Treatment alone will not win war on cancer: prevention is crucial, UN reports
“More commitment to prevention and early detection is desperately needed in order to complement improved treatments and address the alarming rise in the cancer burden,” said Dr.
Christopher Wild, Director of the specialized UN cancer agency in launching a new report ahead of World Cancer Day on Tuesday.
The report warns that the global battle against cancer won’t be won with treatment alone and urgently needs effective prevention measures to curb the disease.
As an example of preventive strategies the report highlights the need for adequate legislation to reduce exposure and risk behaviours, citing the first international treaty sponsored by WHO, the Framework Convention on Tobacco Control, as critical to reducing tobacco consumption, a major contributor to lung and other cancers, through taxes, advertising restrictions, and other regulations and measures to control and discourage its use of tobacco.
Similar approaches need to be evaluated in other areas, notably consumption of alcohol and sugar-sweetened beverages, and in limiting exposure to occupational and environmental carcinogenic risks, including air pollution, it stresses, noting that about half of all cancers, whose total annual economic cost is estimated to reach approximately $1.16 trillion, could be avoided if current knowledge was adequately implemented.
“Adequate legislation can encourage healthier behaviour, as well as having its recognized role in protecting people from workplace hazards and environmental pollutants,” said Dr. Bernard Stewart, who co-edited the report with Dr. Wild. “In low- and middle-income countries, it is critical that Governments commit to enforcing regulatory measures to protect their populations and implement cancer prevention plans.”
The study, World Cancer Report 2014, issued by the International Agency for Research on Cancer (IARC), a specialized agency of the UN World Health Organization headed by Dr. Wild, stresses that the cancer burden is mounting at an alarming pace. Due to growing and ageing populations, developing countries are disproportionately affected, with more than 60 per cent of cases and 70 per cent of deaths occurring in Africa, Asia, and Central and South America.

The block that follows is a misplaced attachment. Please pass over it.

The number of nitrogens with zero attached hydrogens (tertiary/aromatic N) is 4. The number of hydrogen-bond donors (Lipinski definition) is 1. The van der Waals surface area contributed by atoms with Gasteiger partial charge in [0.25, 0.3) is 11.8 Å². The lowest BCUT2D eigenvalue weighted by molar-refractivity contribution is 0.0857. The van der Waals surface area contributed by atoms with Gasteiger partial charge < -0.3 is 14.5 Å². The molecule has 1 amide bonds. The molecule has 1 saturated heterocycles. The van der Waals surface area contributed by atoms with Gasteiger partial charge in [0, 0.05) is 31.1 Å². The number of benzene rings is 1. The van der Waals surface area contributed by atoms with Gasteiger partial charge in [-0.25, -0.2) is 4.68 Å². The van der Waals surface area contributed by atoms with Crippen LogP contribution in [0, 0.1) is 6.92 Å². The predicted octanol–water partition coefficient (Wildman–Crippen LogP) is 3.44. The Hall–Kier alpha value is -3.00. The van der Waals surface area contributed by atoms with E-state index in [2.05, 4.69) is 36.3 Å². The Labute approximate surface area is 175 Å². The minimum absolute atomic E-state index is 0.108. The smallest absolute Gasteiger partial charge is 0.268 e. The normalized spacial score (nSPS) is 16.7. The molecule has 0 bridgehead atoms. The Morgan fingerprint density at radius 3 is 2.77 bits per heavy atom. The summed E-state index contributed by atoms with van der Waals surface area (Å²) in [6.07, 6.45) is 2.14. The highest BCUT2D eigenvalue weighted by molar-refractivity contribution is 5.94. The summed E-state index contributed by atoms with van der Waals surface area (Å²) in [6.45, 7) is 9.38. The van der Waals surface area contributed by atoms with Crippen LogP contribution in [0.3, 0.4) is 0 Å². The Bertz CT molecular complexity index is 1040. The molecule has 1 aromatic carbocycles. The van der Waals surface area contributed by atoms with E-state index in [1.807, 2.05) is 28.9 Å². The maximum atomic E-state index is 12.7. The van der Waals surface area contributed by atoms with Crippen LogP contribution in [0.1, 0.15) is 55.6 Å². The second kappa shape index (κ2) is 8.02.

“Despite exciting advances, this report shows that we cannot treat our way out of the cancer problem,” Dr. Wild said, noting that the situation in the developing world is made worse by the lack of early detection and access to treatment.
Access to effective and affordable cancer treatments in developing countries, including for childhood cancers, would significantly reduce mortality, even in settings where health-care services are less well developed, the report notes.
But the spiralling costs of the cancer burden are damaging the economies of even the richest countries and are way beyond the reach of developing countries, as well as placing impossible strains on health-care systems, according to the report, compiled with the collaboration of over 250 leading scientists from more than 40 countries.
“The rise of cancer worldwide is a major obstacle to human development and well-being. These new figures and projections send a strong signal that immediate action is needed to confront this human disaster, which touches every community worldwide, without exception,” Dr Wild said.
Many developing countries continue to be disproportionately affected by the double burden of high infection-related cancers, including those of the cervix, liver, and stomach, and the rising incidence of cancers linked to industrialized lifestyles, such as those of the lung, breast, and large bowel.
Yet the implementation of effective vaccination against hepatitis B virus and human papillomavirus can markedly reduce cancers of the liver and cervix, respectively, the report says, stressing that preventing the spread of tobacco use in low- and middle-income countries is crucial to cancer control.
Likewise, in rapidly industrializing countries, measures to promote physical activity and avoid obesity should also be prioritized in relation to cancers such as those of the large bowel and breast.
In addition, low-tech approaches to early detection and screening have proven their efficacy in developing countries. A prime example is cervical cancer screening using visual inspection with acetic acid and cryotherapy or cold coagulation treatment of precancerous lesions. This type of “screen-and-treat” programme has been successfully implemented in India and Costa Rica, for example.
“Governments must show political commitment to progressively step up the implementation of high-quality screening and early detection programmes, which are an investment rather than a cost,” Dr Stewart said.
Globally, in 2012 the most common cancers diagnosed were those of the lung (1.8 million cases, 13 per cent of the total), breast (1.7 million, 11.9 per cent), and large bowel (1.4 million, 9.7 per cent). The most common causes of cancer death were cancers of the lung (1.6 million, 19.4 per cent), liver (0.8 million, 9.1 per cent), and stomach (0.7 million, 8.8 per cent).